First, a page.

Eakin describes autobiographies as performative acts in which the self is created through language and narrative. He describes the autobiographical works of Mary McCarthy, Henry James, and Sartre, and points out that although we have no problems with autobiographical elements in works of fiction, we do struggle with elements of fiction in autobiographies. Eakin then continues to point out that fiction plays an important role in this narrative process of self-construction and that there is something as a psychological truth. Moreover, Eakin tells us that the narrative strategy of self-invention is a way for writers and novelists to regain the strengths of their imagination.
In chapter four Eakin focuses on The Words by Jean-Paul Sartre, a work that has started the debate on the question of whether the self is autonomous or provisional, dependent on language, narrative and others. Sartre describes the childhood illusion of the self as an existing entity that creates the world through language. At this point in the text, I had troubles understanding the example of the fable of the train in Sartre's The Words.
Selfhood has a fictive nature, but it is held to be a biographical fact. Because of this, and previously mentioned ideas of the self as constructed in narrative, critical debates are surrounding the nature of autobiographies, as this has become an ontological issue about the status of the self.
Eakin describes the "French" (inspired by French critics) challenge of the autobiographical act as the thought that the reality of the self can be denied, and that it is impossible for the self to be the author, the originator, of his own discourse. On the other hand, from a Cartesian point of view, it can be said that the self is transcendent and a timeless absolute that cannot be described in any language. This thought also makes an autobiography impossible, as the self just "is", and never "was".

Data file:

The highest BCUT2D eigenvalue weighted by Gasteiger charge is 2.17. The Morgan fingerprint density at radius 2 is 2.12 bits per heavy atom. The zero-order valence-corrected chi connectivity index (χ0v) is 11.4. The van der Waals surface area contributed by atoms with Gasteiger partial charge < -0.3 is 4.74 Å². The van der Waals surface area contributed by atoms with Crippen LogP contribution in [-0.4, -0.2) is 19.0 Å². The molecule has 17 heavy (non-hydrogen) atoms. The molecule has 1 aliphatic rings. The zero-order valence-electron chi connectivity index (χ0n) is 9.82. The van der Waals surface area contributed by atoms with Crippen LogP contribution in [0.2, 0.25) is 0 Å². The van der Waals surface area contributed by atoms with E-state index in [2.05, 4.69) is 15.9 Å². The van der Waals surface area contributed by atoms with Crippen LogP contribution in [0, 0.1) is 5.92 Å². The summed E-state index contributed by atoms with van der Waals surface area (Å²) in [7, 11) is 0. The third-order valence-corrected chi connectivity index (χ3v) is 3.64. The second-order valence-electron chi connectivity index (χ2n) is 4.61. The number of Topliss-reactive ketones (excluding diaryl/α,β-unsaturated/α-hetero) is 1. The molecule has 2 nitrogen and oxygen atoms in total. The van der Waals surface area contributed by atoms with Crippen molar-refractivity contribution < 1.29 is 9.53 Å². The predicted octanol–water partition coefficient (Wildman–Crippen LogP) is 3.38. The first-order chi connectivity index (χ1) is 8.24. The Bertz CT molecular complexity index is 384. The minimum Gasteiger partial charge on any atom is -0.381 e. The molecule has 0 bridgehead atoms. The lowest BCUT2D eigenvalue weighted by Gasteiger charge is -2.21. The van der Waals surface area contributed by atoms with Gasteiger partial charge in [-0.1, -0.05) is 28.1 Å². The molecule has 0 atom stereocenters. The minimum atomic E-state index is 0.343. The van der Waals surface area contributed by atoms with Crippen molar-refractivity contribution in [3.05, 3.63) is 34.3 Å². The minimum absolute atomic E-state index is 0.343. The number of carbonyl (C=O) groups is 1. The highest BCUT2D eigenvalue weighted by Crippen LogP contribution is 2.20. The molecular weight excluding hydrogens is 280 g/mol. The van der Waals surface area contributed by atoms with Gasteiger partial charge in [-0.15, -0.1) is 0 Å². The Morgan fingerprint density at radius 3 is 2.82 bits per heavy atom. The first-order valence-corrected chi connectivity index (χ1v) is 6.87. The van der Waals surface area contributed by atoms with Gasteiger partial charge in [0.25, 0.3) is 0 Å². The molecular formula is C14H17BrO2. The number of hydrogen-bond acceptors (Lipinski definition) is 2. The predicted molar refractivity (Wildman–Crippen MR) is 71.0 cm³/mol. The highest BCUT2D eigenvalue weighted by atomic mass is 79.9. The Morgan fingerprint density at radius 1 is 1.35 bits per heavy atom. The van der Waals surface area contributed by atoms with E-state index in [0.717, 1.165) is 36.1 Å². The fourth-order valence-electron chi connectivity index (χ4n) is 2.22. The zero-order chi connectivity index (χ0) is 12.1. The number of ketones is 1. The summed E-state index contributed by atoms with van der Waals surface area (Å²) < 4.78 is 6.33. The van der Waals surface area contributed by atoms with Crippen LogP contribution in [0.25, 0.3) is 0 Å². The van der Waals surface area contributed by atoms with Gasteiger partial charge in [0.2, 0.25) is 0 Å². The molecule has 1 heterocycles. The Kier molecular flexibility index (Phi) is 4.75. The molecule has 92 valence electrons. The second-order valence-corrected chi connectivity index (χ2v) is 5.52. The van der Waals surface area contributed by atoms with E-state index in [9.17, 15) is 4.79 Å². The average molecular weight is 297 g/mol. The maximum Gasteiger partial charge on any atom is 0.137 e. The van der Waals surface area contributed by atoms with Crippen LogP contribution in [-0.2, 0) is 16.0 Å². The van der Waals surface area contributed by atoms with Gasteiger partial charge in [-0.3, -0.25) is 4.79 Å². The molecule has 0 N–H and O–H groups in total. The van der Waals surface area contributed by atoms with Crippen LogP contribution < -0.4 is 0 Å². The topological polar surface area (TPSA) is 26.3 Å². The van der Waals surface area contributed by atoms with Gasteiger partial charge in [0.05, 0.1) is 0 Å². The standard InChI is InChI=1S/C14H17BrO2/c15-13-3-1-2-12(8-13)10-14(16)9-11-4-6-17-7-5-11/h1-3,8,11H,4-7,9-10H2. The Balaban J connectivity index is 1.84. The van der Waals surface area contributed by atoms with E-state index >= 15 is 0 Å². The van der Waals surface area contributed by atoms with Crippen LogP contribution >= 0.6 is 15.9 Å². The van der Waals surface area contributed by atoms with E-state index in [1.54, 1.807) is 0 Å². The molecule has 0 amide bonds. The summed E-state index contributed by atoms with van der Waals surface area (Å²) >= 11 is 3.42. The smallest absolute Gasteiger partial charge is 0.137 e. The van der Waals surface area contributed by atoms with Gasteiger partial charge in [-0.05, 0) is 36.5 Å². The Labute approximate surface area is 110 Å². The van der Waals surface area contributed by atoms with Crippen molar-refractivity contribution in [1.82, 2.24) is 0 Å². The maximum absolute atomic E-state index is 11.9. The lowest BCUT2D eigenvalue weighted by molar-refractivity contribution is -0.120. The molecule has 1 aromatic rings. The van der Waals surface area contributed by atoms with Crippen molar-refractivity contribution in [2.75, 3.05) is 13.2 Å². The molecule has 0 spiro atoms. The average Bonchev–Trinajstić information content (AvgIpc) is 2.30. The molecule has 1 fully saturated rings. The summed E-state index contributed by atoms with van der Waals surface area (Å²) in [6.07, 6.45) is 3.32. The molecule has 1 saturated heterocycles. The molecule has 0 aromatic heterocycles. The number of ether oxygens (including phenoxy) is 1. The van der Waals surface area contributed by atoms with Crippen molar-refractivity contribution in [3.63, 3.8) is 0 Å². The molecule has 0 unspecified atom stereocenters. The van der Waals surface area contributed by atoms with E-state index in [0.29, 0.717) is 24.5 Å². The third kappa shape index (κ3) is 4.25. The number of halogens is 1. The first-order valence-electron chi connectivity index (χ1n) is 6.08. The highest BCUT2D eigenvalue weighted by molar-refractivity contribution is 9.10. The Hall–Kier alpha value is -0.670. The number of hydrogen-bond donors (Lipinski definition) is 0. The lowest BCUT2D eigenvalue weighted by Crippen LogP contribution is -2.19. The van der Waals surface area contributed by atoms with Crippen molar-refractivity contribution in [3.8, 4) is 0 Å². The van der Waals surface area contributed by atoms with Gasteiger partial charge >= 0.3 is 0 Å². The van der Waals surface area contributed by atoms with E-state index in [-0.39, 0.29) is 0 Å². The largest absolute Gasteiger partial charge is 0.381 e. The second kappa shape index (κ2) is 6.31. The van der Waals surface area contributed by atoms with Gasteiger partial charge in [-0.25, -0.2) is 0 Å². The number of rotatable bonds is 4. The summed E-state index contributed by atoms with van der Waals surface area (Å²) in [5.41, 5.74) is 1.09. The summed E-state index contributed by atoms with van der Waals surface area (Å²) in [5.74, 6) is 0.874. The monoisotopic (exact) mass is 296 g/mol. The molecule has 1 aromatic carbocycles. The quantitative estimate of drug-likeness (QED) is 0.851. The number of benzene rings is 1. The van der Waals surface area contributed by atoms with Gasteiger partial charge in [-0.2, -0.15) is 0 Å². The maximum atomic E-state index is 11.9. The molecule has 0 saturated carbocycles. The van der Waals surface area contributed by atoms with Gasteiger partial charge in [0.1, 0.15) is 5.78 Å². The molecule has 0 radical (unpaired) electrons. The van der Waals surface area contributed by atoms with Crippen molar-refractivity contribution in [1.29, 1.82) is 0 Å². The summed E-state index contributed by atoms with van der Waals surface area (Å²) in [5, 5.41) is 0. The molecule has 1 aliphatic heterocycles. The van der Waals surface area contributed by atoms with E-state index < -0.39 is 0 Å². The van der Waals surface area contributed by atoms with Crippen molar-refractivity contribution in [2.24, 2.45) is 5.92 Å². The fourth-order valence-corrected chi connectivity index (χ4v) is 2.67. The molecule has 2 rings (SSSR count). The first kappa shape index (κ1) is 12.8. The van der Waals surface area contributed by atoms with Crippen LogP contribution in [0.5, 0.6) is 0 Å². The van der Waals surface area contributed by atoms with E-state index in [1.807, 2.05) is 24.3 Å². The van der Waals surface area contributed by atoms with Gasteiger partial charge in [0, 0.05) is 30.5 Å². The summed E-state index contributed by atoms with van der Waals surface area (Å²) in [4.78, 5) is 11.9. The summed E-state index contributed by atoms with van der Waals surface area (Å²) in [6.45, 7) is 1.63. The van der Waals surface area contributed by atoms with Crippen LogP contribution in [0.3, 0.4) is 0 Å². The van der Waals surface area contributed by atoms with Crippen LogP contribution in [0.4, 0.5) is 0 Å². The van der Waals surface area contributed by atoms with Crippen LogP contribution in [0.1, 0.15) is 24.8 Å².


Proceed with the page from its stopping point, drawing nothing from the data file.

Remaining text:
Eakin continues by discussing the thoughts of Paul De Man who suggested the possibility of the autobiography as a producer of life, instead of the other way around. He implies that the writer might very well produce his life according to the desired self-portraiture. De Man states that the self in this case is a linguistic structure, an imagined narrative construction.
James Olney suggests that the self is expressed by metaphors which it creates and projects and by doing this the self comes into a different existence; we can see the metaphors, representations, of the self, but not the self itself. Language for Olney is an instrument that can be used for self construction and definition.
Eakin comes to the conclusion that if indeed the self is a metaphor, a product of language, we should use this as a power to create a lasting, strong human illusion; an illusion that the self comes before language, an illusion that is necessary to live our human lives.